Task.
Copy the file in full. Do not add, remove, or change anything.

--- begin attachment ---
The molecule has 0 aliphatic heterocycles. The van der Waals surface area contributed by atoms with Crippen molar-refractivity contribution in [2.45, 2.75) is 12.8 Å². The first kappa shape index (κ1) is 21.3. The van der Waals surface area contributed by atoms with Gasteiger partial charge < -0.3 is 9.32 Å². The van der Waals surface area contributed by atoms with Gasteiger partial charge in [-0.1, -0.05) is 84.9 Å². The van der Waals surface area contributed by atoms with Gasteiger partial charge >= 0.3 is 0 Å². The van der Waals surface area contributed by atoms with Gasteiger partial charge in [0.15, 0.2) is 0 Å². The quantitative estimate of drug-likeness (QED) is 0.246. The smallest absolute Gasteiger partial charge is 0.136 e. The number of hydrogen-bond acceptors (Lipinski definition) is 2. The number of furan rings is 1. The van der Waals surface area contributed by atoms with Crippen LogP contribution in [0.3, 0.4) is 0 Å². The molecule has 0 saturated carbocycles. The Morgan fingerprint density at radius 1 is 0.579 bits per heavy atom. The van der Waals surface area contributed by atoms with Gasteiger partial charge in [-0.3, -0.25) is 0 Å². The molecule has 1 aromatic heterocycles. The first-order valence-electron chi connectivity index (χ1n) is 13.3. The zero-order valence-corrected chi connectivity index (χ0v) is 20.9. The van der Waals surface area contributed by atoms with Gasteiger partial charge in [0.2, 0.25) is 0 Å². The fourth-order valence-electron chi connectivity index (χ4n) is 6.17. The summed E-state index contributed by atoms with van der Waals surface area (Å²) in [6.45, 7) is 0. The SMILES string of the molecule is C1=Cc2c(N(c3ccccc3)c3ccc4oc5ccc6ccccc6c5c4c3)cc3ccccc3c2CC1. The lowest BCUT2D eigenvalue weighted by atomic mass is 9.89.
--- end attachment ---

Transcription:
The molecule has 0 aliphatic heterocycles. The van der Waals surface area contributed by atoms with Crippen molar-refractivity contribution in [2.45, 2.75) is 12.8 Å². The first kappa shape index (κ1) is 21.3. The van der Waals surface area contributed by atoms with Gasteiger partial charge < -0.3 is 9.32 Å². The van der Waals surface area contributed by atoms with Gasteiger partial charge in [-0.1, -0.05) is 84.9 Å². The van der Waals surface area contributed by atoms with Gasteiger partial charge >= 0.3 is 0 Å². The van der Waals surface area contributed by atoms with Gasteiger partial charge in [0.15, 0.2) is 0 Å². The quantitative estimate of drug-likeness (QED) is 0.246. The smallest absolute Gasteiger partial charge is 0.136 e. The number of hydrogen-bond acceptors (Lipinski definition) is 2. The number of furan rings is 1. The van der Waals surface area contributed by atoms with Crippen LogP contribution in [0.3, 0.4) is 0 Å². The molecule has 0 saturated carbocycles. The Morgan fingerprint density at radius 1 is 0.579 bits per heavy atom. The van der Waals surface area contributed by atoms with Gasteiger partial charge in [-0.3, -0.25) is 0 Å². The molecule has 1 aromatic heterocycles. The first-order valence-electron chi connectivity index (χ1n) is 13.3. The zero-order valence-corrected chi connectivity index (χ0v) is 20.9. The van der Waals surface area contributed by atoms with Gasteiger partial charge in [0.2, 0.25) is 0 Å². The fourth-order valence-electron chi connectivity index (χ4n) is 6.17. The summed E-state index contributed by atoms with van der Waals surface area (Å²) in [6.45, 7) is 0. The SMILES string of the molecule is C1=Cc2c(N(c3ccccc3)c3ccc4oc5ccc6ccccc6c5c4c3)cc3ccccc3c2CC1. The lowest BCUT2D eigenvalue weighted by atomic mass is 9.89.